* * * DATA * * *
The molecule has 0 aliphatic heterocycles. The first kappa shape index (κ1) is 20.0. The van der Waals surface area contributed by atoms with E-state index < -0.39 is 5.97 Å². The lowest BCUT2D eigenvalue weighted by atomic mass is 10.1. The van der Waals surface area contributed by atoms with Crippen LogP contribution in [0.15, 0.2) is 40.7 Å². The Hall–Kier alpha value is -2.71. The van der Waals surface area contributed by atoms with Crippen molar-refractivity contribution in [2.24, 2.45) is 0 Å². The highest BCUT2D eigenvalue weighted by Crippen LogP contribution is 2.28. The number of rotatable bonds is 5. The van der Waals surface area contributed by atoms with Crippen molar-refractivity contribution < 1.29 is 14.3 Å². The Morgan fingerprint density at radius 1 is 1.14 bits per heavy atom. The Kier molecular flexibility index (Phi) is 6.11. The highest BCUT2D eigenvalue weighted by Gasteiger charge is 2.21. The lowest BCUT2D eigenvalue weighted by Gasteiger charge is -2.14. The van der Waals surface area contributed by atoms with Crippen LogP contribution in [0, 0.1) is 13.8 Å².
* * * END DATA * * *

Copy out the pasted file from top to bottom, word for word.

The molecule has 0 aliphatic heterocycles. The first kappa shape index (κ1) is 20.0. The van der Waals surface area contributed by atoms with E-state index < -0.39 is 5.97 Å². The lowest BCUT2D eigenvalue weighted by atomic mass is 10.1. The van der Waals surface area contributed by atoms with Crippen LogP contribution in [0.15, 0.2) is 40.7 Å². The Hall–Kier alpha value is -2.71. The van der Waals surface area contributed by atoms with Crippen molar-refractivity contribution in [2.24, 2.45) is 0 Å². The highest BCUT2D eigenvalue weighted by Crippen LogP contribution is 2.28. The number of rotatable bonds is 5. The van der Waals surface area contributed by atoms with Crippen molar-refractivity contribution < 1.29 is 14.3 Å². The Morgan fingerprint density at radius 1 is 1.14 bits per heavy atom. The Kier molecular flexibility index (Phi) is 6.11. The highest BCUT2D eigenvalue weighted by Gasteiger charge is 2.21. The lowest BCUT2D eigenvalue weighted by Gasteiger charge is -2.14. The van der Waals surface area contributed by atoms with Crippen LogP contribution in [0, 0.1) is 13.8 Å².